UPDATE: The MRI results aren’t yet known, but Dan Connolly of the Baltimore Sun reports that Hammel will miss at least one start. Orioles manager Buck Showalter will have more on his status after the game.
10:06 AM ET: Jason Hammel’s right knee has been an issue for most of the season, but he’s managed to pitch through it and remain effective. However, he could be headed for an extended absence after leaving last night’s start against the Tigers in the fourth inning.
According to Roch Kubakto of MASNSports.com, Hammel is scheduled to undergo an MRI today to get to the root of the problem.
“I was driving toward the plate and it didn’t feel good,” he said. “Something felt really bad. It’s the same area as the injury was before. It’s kind of just day-to-day. We scheduled an MRI for tomorrow and we’ll find out more, but as of right now, we don’t really know what’s going on here.
“It was something that just happened on that pitch. I mean, the normal things I’ve been dealing with since the actual original injury happened, it hasn’t changed. Nothing felt like a pop or anything like that.”
Losing Hammel for any length of time would obviously be a tough blow for the Orioles, who are currently tied with the Indians for the second Wild Card spot but have faded in recent weeks. The 29-year-old right-hander has emerged as the team’s best starter since being acquired from the Rockies in February, posting a 3.54 ERA and 106/39 K/BB ratio over 109 1/3 innings.
The Mets had to scratch both Jose Reyes and Wilmer Flores an hour before Wednesday’s game against the Yankees due to ribcage injuries, so Travis d'Arnaud — normally a catcher — borrowed David Wright‘s glove and played third base for the first time in his career. He had played some third base in spring training, but as far as an official professional game goes, he’s never been there.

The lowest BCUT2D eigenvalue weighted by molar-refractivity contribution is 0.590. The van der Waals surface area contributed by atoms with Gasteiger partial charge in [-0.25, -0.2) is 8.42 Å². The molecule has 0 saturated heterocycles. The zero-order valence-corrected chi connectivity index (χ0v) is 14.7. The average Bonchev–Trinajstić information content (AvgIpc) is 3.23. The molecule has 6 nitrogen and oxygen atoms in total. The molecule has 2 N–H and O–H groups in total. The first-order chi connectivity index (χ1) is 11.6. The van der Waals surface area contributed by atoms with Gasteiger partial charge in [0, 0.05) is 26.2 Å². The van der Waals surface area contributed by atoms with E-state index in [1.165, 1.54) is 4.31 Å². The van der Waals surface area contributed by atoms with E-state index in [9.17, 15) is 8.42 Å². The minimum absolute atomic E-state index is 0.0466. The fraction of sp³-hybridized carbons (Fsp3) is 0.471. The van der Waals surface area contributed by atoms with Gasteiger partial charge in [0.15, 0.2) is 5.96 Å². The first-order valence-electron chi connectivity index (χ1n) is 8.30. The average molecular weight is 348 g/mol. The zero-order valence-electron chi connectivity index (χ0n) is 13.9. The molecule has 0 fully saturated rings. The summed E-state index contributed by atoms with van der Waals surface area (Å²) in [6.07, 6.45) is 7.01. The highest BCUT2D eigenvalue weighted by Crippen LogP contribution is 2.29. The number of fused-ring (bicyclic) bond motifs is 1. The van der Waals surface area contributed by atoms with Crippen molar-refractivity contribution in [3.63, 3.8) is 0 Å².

The first two batters the Yankees sent up to the plate in the first inning were left-handed. But when the right-handed Aaron Judge came up, manager Terry Collins swapped second baseman Asdrubal Cabrera with d’Arnaud. It became a thing. The two swapped once more in the first inning, three times in the second, once in the third, five times in the fourth, once in the fifth, three times in the sixth, four times in the seventh, once in the eighth, and twice in the ninth. It worked, as d’Arnaud didn’t have an opportunity to make a play until catching Todd Frazier‘s pop-up for the first out of the ninth inning — as a second baseman. Cabrera had a handful of opportunities, including immediately after having swapped with d’Arnaud.
The Mets lost 5-3. At the plate, d’Arnaud went 0-for-3 with a sacrifice fly. Cabrera was 1-for-4.
Matt Reynolds and Gavin Cecchini are being recalled from Triple-A Las Vegas so the Mets don’t have to do the “3B-2B shenanigans,” as MLB.com’s Anthony DiComo put it, again.
Cubs starter John Lackey stole the first base of his 15-year career on Wednesday against the Reds. Of course, he spent the first 11 and a half years of his career in the American League, where opportunities to bat, let alone attempt to steal a base, were rare. Lackey entered Wednesday having taken 250 plate appearances, reaching base just 31 times on 17 singles, seven doubles, and seven walks for a .134 on-base percentage. One can imagine the 38-year-old is not exactly the swiftest base runner.
Still, Lackey managed to swipe a bag in the fourth inning. He singled with two outs against Homer Bailey. Then, with an 0-1 count on Ben Zobrist, Lackey broke for second even before Bailey began his windup. Tucker Barnhart stood up to alert Bailey that Lackey was running, so Bailey wheeled around and threw to second base, but Lackey slid into the bag easily safe. It wasn’t a pretty slide, but it did the job.
Lackey, however, was picked off of second base by Barnhart later that inning. Bailey threw a 3-2 fastball wide of the strike zone, walking Zobrist. Lackey had wandered too far off of second base, so Barnhart threw behind Lackey and the tag was applied by Zack Cozart. Lackey was called safe initially. The play was reviewed and the ruling on the field was overturned, ending the fourth inning.
Base Ba’al giveth and Base Ba’al taketh away.